Are Small Business Owners Eligible for Unemployment?



Are small business owners eligible for unemployment? The answer to question of whether small business owners are eligible for unemployment is both “no” and “yes.” Read on to learn more:


From an accounting standpoint, a small business owner does not earn wages and therefore, no unemployment payroll deductions are taken for unemployment insurance taxes. In this case the answer to the question is “no.”


The answer to the question may be “yes,” if the business owner terminates his business in order to be eligible for unemployment. A determining factor is how the owner is listed in the general accounting function. Sole proprietors, for example, do not pay any unemployment insurance taxes.


How May Business Owners Become Eligible for Unemployment Benefits?

Many owners of small businesses choose to include themselves as employees of their companies and pay themselves regular salaries and benefits from which unemployment taxes are deducted every pay period.


If the business is a one-person “S” Corporation, the owner may also be eligible for unemployment benefits. This assumes the business owner draws a regular salary and is also a business shareholder.


In an “S” corporation filing, a business owner receives full benefits of the company as an employee. However, in these types of businesses there are variables in state laws regarding paying taxes on income from business profits.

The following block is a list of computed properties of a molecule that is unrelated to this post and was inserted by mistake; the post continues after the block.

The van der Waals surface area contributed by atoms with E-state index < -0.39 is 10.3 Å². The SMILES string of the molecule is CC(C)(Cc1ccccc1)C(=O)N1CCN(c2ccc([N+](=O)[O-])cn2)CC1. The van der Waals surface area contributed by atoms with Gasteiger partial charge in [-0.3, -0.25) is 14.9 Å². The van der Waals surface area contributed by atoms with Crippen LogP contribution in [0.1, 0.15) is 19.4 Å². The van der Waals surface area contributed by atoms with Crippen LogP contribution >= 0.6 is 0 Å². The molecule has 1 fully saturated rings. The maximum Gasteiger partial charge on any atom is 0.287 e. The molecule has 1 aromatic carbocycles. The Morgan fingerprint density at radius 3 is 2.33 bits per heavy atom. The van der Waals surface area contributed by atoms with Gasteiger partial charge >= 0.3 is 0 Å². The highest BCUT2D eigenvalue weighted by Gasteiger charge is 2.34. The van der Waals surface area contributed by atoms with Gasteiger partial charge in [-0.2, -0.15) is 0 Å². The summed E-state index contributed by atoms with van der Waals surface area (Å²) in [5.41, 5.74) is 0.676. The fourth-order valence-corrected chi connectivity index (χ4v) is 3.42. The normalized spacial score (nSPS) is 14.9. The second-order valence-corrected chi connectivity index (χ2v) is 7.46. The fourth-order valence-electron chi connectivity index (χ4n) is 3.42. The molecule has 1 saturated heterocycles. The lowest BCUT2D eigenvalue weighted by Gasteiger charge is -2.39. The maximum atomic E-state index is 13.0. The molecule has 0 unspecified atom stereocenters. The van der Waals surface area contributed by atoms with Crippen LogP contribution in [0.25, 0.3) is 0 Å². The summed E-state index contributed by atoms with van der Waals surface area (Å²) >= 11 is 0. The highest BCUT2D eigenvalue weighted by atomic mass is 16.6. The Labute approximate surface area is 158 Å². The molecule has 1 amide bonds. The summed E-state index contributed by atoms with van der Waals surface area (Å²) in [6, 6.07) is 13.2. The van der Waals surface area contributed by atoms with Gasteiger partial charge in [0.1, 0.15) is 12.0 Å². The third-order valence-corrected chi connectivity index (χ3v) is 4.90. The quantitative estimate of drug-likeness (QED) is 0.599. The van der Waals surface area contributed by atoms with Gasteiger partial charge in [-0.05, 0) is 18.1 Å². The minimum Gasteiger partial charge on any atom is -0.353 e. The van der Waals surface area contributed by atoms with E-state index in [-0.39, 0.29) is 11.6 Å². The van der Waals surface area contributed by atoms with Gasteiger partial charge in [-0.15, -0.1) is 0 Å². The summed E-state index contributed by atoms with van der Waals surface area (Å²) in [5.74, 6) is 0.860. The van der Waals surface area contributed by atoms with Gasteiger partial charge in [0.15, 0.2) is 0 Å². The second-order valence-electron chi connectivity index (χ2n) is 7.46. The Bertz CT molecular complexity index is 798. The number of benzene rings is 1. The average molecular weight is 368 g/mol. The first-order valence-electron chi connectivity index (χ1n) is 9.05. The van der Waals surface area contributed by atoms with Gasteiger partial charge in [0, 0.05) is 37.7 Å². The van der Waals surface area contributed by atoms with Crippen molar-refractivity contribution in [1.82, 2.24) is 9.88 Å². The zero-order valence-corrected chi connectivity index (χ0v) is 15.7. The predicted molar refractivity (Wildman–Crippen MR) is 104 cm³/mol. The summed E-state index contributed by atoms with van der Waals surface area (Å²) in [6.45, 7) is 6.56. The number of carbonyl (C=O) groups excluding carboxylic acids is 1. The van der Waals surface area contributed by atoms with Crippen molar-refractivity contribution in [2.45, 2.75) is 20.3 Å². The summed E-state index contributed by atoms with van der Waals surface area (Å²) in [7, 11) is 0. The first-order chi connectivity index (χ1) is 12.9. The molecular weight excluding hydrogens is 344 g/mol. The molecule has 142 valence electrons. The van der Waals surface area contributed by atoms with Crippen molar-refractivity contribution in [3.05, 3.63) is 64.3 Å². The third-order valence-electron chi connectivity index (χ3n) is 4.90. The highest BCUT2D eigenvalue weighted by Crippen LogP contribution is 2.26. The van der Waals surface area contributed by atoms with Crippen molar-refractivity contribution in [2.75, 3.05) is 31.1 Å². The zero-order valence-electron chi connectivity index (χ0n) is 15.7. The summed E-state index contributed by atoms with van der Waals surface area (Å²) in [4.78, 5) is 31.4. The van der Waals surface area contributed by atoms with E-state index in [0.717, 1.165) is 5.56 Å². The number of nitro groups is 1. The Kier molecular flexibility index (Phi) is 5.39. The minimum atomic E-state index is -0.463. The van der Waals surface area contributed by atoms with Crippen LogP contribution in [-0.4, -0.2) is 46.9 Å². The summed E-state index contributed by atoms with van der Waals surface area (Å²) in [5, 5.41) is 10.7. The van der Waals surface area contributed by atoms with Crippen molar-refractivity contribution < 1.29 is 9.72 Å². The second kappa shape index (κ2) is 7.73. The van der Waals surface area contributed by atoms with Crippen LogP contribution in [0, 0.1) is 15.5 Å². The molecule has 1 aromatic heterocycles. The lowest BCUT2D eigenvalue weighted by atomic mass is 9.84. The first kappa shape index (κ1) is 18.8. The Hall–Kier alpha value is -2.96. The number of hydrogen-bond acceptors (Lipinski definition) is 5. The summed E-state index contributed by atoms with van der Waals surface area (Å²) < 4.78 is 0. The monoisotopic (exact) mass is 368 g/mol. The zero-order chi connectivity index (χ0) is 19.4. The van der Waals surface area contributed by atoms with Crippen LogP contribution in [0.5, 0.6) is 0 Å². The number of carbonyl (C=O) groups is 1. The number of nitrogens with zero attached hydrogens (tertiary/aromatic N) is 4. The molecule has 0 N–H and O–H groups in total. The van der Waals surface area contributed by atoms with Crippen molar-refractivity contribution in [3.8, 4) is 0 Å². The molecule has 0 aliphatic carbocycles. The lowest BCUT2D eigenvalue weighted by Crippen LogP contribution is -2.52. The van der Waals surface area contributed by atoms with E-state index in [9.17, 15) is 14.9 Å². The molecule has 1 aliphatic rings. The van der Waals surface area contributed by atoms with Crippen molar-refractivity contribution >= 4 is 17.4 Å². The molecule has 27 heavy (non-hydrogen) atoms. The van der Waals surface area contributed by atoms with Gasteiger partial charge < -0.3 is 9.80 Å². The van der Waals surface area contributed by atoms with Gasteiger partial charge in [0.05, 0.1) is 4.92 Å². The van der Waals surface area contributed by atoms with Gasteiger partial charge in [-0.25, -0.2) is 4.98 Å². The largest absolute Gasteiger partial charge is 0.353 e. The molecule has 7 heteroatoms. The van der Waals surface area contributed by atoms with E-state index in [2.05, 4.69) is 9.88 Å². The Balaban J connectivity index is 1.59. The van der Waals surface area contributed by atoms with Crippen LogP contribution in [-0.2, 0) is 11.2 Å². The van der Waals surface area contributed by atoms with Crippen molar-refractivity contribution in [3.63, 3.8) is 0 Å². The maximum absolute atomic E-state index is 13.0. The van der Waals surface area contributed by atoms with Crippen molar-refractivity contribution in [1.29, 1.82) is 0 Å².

Paying vs. Not Paying a Business Owner

In many strategies owners of small businesses rely on to maintain a healthy business bottom line, the decision to draw a regular wage vs. not doing so depends on the individual business economic status.


Owners of small businesses, especially start ups and newly established businesses, find paying themselves a regular wage negatively impacts the profitability of their company. It would appear then the determination of whether or not to pay a business owner wages depends on the overall financial stability of the company.


In the framework of an accounting system, the owner of a business initially declares sole proprietorship or “S” corporation status. When starting a new business, this is a financial consideration that should be discussed with a financial expert.


Closing a Business to be Eligible for Unemployment

Note that the basis for closing the business that would grant eligibility for unemployment is determined by the “cause” for the business closure. The cause must be unrelated to the business owner. Thus, the owner of the business cannot make the decision to close it solely for the purpose of becoming eligible for unemployment. Business closures should be due to financial or other negative factors through no intent or control of the business owner. Most business owners find filing for business closures involve documentation of the reason for the closure and informing the IRS of the closure. This serves as proof the closing has validity.